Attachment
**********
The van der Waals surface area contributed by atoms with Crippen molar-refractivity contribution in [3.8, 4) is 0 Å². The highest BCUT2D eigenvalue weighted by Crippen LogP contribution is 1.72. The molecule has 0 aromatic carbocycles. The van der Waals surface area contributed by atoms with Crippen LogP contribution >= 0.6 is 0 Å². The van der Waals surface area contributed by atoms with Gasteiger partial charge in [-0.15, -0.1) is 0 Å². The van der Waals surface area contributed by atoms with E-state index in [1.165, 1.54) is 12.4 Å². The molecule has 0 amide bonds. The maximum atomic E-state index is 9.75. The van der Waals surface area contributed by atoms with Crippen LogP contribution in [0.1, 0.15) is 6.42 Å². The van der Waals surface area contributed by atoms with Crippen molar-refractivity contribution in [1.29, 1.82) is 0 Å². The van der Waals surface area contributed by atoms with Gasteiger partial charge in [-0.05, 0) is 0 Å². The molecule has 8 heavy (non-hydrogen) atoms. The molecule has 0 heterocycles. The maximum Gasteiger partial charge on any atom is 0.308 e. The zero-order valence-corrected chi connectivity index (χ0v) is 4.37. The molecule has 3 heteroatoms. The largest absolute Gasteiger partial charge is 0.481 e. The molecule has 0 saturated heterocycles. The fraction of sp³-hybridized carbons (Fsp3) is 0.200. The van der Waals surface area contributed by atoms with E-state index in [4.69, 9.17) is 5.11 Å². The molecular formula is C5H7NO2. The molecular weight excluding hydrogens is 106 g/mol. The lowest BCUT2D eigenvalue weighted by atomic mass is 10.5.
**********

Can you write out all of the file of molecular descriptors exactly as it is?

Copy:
The van der Waals surface area contributed by atoms with Crippen molar-refractivity contribution in [3.8, 4) is 0 Å². The highest BCUT2D eigenvalue weighted by Crippen LogP contribution is 1.72. The molecule has 0 aromatic carbocycles. The van der Waals surface area contributed by atoms with Crippen LogP contribution >= 0.6 is 0 Å². The van der Waals surface area contributed by atoms with Gasteiger partial charge in [-0.15, -0.1) is 0 Å². The van der Waals surface area contributed by atoms with E-state index in [1.165, 1.54) is 12.4 Å². The molecule has 0 amide bonds. The maximum atomic E-state index is 9.75. The van der Waals surface area contributed by atoms with Crippen LogP contribution in [0.1, 0.15) is 6.42 Å². The van der Waals surface area contributed by atoms with Crippen molar-refractivity contribution in [1.29, 1.82) is 0 Å². The van der Waals surface area contributed by atoms with Gasteiger partial charge in [-0.05, 0) is 0 Å². The molecule has 8 heavy (non-hydrogen) atoms. The molecule has 0 heterocycles. The maximum Gasteiger partial charge on any atom is 0.308 e. The zero-order valence-corrected chi connectivity index (χ0v) is 4.37. The molecule has 3 heteroatoms. The largest absolute Gasteiger partial charge is 0.481 e. The molecule has 0 saturated heterocycles. The fraction of sp³-hybridized carbons (Fsp3) is 0.200. The van der Waals surface area contributed by atoms with E-state index in [4.69, 9.17) is 5.11 Å². The molecular formula is C5H7NO2. The molecular weight excluding hydrogens is 106 g/mol. The lowest BCUT2D eigenvalue weighted by atomic mass is 10.5.